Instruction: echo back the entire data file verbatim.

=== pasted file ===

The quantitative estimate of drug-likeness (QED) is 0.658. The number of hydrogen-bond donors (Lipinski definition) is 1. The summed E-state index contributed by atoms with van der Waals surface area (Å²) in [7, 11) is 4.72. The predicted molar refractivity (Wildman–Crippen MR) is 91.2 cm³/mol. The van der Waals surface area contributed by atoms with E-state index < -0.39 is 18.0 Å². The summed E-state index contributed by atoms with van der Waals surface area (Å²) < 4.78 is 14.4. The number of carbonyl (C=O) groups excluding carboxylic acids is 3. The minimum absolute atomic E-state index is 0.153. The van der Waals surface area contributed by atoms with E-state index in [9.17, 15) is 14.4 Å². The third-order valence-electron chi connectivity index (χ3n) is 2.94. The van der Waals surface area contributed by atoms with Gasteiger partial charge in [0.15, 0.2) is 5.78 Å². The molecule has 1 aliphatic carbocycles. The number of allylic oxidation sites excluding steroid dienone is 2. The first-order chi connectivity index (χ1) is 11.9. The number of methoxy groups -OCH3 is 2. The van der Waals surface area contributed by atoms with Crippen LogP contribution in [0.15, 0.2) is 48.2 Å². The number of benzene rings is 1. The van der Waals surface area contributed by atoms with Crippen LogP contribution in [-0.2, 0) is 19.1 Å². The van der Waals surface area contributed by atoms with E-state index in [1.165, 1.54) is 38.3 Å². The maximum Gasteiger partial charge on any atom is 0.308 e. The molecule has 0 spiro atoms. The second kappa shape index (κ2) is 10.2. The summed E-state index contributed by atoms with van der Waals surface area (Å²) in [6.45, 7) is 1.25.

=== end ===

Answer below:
The quantitative estimate of drug-likeness (QED) is 0.658. The number of hydrogen-bond donors (Lipinski definition) is 1. The summed E-state index contributed by atoms with van der Waals surface area (Å²) in [7, 11) is 4.72. The predicted molar refractivity (Wildman–Crippen MR) is 91.2 cm³/mol. The van der Waals surface area contributed by atoms with E-state index < -0.39 is 18.0 Å². The summed E-state index contributed by atoms with van der Waals surface area (Å²) < 4.78 is 14.4. The number of carbonyl (C=O) groups excluding carboxylic acids is 3. The minimum absolute atomic E-state index is 0.153. The van der Waals surface area contributed by atoms with E-state index in [9.17, 15) is 14.4 Å². The third-order valence-electron chi connectivity index (χ3n) is 2.94. The van der Waals surface area contributed by atoms with Gasteiger partial charge in [0.15, 0.2) is 5.78 Å². The molecule has 1 aliphatic carbocycles. The number of allylic oxidation sites excluding steroid dienone is 2. The first-order chi connectivity index (χ1) is 11.9. The number of methoxy groups -OCH3 is 2. The van der Waals surface area contributed by atoms with Crippen LogP contribution in [0.15, 0.2) is 48.2 Å². The number of benzene rings is 1. The van der Waals surface area contributed by atoms with Crippen LogP contribution in [-0.2, 0) is 19.1 Å². The van der Waals surface area contributed by atoms with E-state index in [1.165, 1.54) is 38.3 Å². The maximum Gasteiger partial charge on any atom is 0.308 e. The molecule has 0 spiro atoms. The second kappa shape index (κ2) is 10.2. The summed E-state index contributed by atoms with van der Waals surface area (Å²) in [6.45, 7) is 1.25.